Well, if you're a rank and file engineer, your "job" isn't explicitly to figure out what the business needs. However, if you care about becoming more valuable over time, you owe it to yourself to understand why the business values you. The business doesn't care about the code itself, it only cares about the solutions the code creates. If it's slow, that's a problem. If it's buggy, that's a problem. My instincts tell me to accept nothing less than purity, but a business needs pragmatism and "good enough".
I only work in startups where I feel people expect me to know the business needs, I wouldn't want to work at a place where somebody 'breaks down' the business needs in small packages which need no knowledge about the business needs to implement. I think 'the good' startups realize that this old pattern doesn't work if you try to be innovative and agile.
Developers are often aware of solutions that do not occur to the business people. A business person might think we are being as efficient as we can be in process P, but then a developer may come along and say we can automate parts of process P by implementing solution S, for example.
A lot of the time this sort of thing does not happen in the scheduled, structured meetings, or in email chains, or in video conferences. It happens when people in the office approach each other "out of the blue" and decide to grab a conference room and work something through face-to-face.
And being able to resolve issues faster, and respond faster to changes, is valuable to the business.
That is most definitely not the programmers fault whatsoever. Scope, feature set, product/market fit, and current status should be reviewed on a weekly basis by a product owner or project manager. If a general contractor builds you the house you demanded 6 months ago but your not happy with it now, who's fault is that?
> remote meetings are simply worse than in-person meetings
You give no explanation as your reasoning for this. Generally speaking, all meetings need to have an organized flow. I work on a team of 15 people where we can easily cover all our checkins remotely in under an hour. One meeting per week.
Blame is not easily assigned in this scenario. If your requirements changed have you conveyed these changes to the builder? Did the builder periodically reach out to checkpoint with you and get feedback? Communication is a two way street. No professional developer anymore can turn off their E-mail and phone and "turtle up" in their office, coding away in a vacuum. Only the most trivial software can be developed that way.
o clear written requirements expressing the business and high level technical needs.
o well defined acceptance test procedures to ensure that the delivered software (or hardware or whatever) meets those requirements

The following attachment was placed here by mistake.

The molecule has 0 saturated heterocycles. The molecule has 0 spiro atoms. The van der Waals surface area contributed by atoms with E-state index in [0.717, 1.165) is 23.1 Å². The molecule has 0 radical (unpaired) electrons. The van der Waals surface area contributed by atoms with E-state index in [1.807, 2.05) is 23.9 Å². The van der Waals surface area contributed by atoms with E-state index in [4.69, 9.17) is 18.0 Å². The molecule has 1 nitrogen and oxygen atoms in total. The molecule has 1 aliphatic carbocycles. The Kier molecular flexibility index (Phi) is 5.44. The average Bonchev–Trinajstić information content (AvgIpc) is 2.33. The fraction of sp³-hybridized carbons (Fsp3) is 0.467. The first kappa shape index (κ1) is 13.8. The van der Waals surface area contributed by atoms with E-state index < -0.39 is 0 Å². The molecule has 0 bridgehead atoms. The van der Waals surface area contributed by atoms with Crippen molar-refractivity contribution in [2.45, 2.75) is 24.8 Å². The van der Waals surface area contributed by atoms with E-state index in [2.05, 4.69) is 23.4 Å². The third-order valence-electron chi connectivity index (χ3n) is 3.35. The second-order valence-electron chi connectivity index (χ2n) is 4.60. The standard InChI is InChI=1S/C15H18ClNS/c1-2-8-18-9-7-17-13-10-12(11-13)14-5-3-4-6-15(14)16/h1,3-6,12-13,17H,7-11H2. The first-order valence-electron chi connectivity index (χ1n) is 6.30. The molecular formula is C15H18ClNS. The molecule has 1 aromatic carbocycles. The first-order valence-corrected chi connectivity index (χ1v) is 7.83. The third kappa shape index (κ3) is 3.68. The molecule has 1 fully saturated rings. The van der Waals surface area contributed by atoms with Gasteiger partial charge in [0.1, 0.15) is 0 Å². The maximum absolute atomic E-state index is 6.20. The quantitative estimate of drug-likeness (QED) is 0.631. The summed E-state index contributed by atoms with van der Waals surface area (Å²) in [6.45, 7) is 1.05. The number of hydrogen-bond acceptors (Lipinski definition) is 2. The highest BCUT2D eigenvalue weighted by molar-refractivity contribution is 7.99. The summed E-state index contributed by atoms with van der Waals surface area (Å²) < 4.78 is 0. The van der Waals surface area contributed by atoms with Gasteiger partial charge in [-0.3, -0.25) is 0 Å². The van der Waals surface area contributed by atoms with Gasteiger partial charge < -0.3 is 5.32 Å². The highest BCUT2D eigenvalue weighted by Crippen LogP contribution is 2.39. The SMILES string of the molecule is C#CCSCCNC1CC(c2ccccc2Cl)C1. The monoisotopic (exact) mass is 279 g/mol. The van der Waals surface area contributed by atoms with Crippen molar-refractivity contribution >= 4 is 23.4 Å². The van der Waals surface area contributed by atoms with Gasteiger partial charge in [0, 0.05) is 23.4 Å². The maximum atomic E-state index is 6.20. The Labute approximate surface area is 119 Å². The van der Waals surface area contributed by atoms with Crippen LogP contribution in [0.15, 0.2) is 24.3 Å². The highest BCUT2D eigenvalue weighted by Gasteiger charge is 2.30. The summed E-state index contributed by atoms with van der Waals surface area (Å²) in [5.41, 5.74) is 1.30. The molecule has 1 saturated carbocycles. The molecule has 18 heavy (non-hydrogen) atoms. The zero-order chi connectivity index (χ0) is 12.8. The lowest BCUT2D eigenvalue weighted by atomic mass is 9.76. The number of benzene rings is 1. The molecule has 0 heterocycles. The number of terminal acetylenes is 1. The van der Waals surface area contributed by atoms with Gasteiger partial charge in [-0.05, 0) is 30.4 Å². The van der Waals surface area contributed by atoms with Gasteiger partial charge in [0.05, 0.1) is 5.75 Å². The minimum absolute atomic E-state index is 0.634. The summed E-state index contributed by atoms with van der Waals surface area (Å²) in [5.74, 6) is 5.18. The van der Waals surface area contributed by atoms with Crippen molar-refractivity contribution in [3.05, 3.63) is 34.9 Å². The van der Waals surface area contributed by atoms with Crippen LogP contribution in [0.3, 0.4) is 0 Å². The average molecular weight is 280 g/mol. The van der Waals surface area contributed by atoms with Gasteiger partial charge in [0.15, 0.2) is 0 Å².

o thoughtful partitioning of the work between team members to minimize the needed communication and enable the team members to focus and work on their part without having a committee meeting every few minutes on every minor issue.
None of these are new practices. They, or something similar, is needed to work effectively remotely or for that matter in quiet offices with closed doors.
A positive trait in an engineer is the ability to resolve ambiguity. That isn't to say that all ambiguity can be solved by a single engineer working in isolation, though. What you don't want is people going with their best guess in an isolated, unilateral fashion, so you need good ways of handling uncertainty when it inevitably comes up. My contention is that, according to my experience, remote work results in a "dead in the water" status more often than office work.
I have seen remote work go very smoothly and go very badly. It depends a lot on how well specified the remote work is.
The "agile" and "issue tracker" methods currently popular do not teach good organizational and design skills needed to partition projects well for remote work. We've gone from one extreme -- rigid up front requirements and designs, the much maligned "waterfall" -- to the other extreme of disorganized, short-term chaos where the big picture is lost. Micromanagement without the big picture planning that is the proper role of project managers.
The OP is arguing for remote work versus cramped, noisy, interruption filled open offices modeled on garment industry sweat shops. Somehow most companies are doing this as if they got together in a back room somewhere and formed a cartel to impose garment industry working conditions in a bizarre attempt to magically lower costs by pretending engineers are seamstresses from poverty stricken nations making sub-minimum wages doing piece-work.
Are quiet offices either with high-walled quiet cubicles or offices with doors where engineers can concentrate and focus on difficult work but still walk over to someone and quietly discuss a pressing issue better than remote work? Probably so, but these sensible working environments seemed to have been banned by some mysterious executive decree.
Additionally there's an element of negotiation or dialogue around requirements which can often lead to cheaper/quicker to market/better solutions with input from engineering.
Both of these are much easier to do in person.
If the office is online, going offline means leaving the office. There's a WORLD of difference between a meeting when 5 people are in an office and 5 are online, and a meeting when 10 people are all online. When everyone is online it works about as well as an in person meeting, and frequently better because conversations tend to be more direct.
That said, having no personal rapport can be a big problem on remote teams - were I to set one up there would be minimum quarterly physical meetings, with most of the purpose being to socialize and sync on new models rather than sit and do normal work.
Having 1-1 vidcalls just to "work together" has been very nice as well. Once you get out of the idea that a video call has to be a meeting I'd say you can get 95% of the way to a physical space. Does not work for every engineer however.